These days, you hear more and more about people juggling multiple projects at once. You know, a day job, the moonlighting gig, a passion project, the "I was just fucking around and it became a thing"1 thing, among others.
You would think that accounting firms, known for working people so hard that it renders them utterly incapable of even thinking of doing anything else, wouldn't have to worry about employees working outside their jobs. But according to the Australian Financial Review, it's become enough of an issue Down Under that PwC had to address it:
PricewaterhouseCoopers tech consultant Mark Chatterton would have been scared to put "Founder of smart phone app HomeInspectr" on his LinkedIn profile alongside his fulltime gig at the consulting giant three years ago.
Now, it is not just acceptable but embraced as adding to a consultant's credibility with clients.
"People doing these type of things two, three years ago weren't open about it," Mr Chatterton said. "Now it's actively supported."
Mr Chatterton is part of a growth trend that PwC believes will rewrite the rules of engagement with both staff and clients.
PwC used to order recruits to shut down other ventures when they joined the firm under its partnership's terms and conditions. Now that policy is waived.
"Staff have always had interests outside of work, property investment, stock portfolios, restoring cars, that was seen as ok but technology ventures were typically seen as a threat," PwC digital change leader John Riccio said.
During my KPMG days, I had a colleague who ran a small business on the side. This was not some hobby, but a full blown business that had operations and employees in multiple cities. He regularly took calls for this business during the work day, went to meetings over his lunch or when he could get away and, of course, spent nights and weekends on it when he wasn't burning the midnight oil for KPMG. He did inform the managers and partners that he worked for about it, and they were cool as long it never interfered with his Klynveldian duties. The whole situation was on a need-to-know basis, however, as I'm sure if the wrong person heard about what was going on, there would've been some pearl clutching. This went on the whole time he was at the firm.
These days, I'm not so sure all the whispering would be necessary. In Australia anyway, PwC is developing policy to address it:
We need to prepare not only for a new relationship with our customers but with our people," [PwC Australia head of consulting, Neil Plumridge] said.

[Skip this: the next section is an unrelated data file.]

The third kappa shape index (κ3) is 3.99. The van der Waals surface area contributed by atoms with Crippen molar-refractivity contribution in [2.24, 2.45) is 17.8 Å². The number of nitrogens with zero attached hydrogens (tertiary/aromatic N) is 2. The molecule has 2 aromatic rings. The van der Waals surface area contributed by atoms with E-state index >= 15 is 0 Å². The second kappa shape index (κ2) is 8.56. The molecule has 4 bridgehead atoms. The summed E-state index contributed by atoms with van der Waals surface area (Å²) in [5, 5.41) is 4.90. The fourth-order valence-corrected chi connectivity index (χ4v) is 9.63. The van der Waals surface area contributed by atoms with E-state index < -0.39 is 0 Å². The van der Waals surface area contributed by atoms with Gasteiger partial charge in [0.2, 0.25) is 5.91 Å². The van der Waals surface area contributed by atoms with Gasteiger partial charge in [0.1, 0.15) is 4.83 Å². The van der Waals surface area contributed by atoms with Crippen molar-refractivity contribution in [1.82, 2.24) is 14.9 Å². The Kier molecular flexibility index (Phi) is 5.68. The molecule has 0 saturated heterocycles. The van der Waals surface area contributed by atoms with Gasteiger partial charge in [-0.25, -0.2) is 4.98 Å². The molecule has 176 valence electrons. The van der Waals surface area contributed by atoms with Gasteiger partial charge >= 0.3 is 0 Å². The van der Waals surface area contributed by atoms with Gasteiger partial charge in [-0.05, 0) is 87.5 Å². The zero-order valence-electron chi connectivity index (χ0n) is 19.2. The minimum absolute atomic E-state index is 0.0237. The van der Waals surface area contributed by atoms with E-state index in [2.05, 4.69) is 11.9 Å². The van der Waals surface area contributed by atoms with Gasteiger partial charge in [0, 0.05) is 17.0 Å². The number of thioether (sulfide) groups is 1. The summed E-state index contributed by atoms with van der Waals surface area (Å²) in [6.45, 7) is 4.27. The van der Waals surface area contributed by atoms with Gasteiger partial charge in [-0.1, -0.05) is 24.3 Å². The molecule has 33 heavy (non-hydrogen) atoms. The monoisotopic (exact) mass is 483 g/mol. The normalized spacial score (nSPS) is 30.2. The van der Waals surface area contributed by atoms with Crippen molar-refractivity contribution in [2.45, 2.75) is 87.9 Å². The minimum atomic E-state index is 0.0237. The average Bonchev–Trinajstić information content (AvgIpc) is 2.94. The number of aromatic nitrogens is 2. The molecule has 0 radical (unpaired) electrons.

Riccio said allowing this shift to occur "naturally" within the organisation rather than "in Black Ops mode" requires policy.
In the case of PwC, the two most significant were waiving the claus that required staff to shut down other commercial ventures, and extending flexible work arrangements to all roles last August.
Now, this is all very well and good, but I can't help but think that there could be some independence pitfalls around this. We all know that independence is a joke, but for the sake of appearances, firms would have to tiptoe through a few minefields to ensure2 everything is on the up and up. It gets complicated for the two-timing employee, especially if the firm puts their foot down and says cut it out or quit.
A source at PwC, who wished to remain anonymous, said that an employee's side gig, can't violate independence rules or the person's full-time position and has to be approved by the firm's ethics and compliance group. "Once you pass that threshold, you will get written approval," the person said. Maybe the rigamarole isn't that bad and it might even be worth it depending on the situation.
Generally speaking, the gig economy is a good thing. It gives people more control over their careers and they can provide a much needed morale boost when the day job is a grind, but still necessary. Granted, you have to be careful which gigs you pick up; driving for Uber might not turn out so well for you, but if your homemade salsa has been selling out at the farmer's market, that could turn out very well for you. But then again, it's January and most of you are staring busy season square in the eye. The idea of getting home to start job #2 probably sounds like a suicide mission.
Is anyone out there burning the candle at both ends with a startup or other side gig? Have you told your day job about it? Anyone think it's a bad idea, that it's not worth risking the security of your tried and true full-time job? Let's talk it out.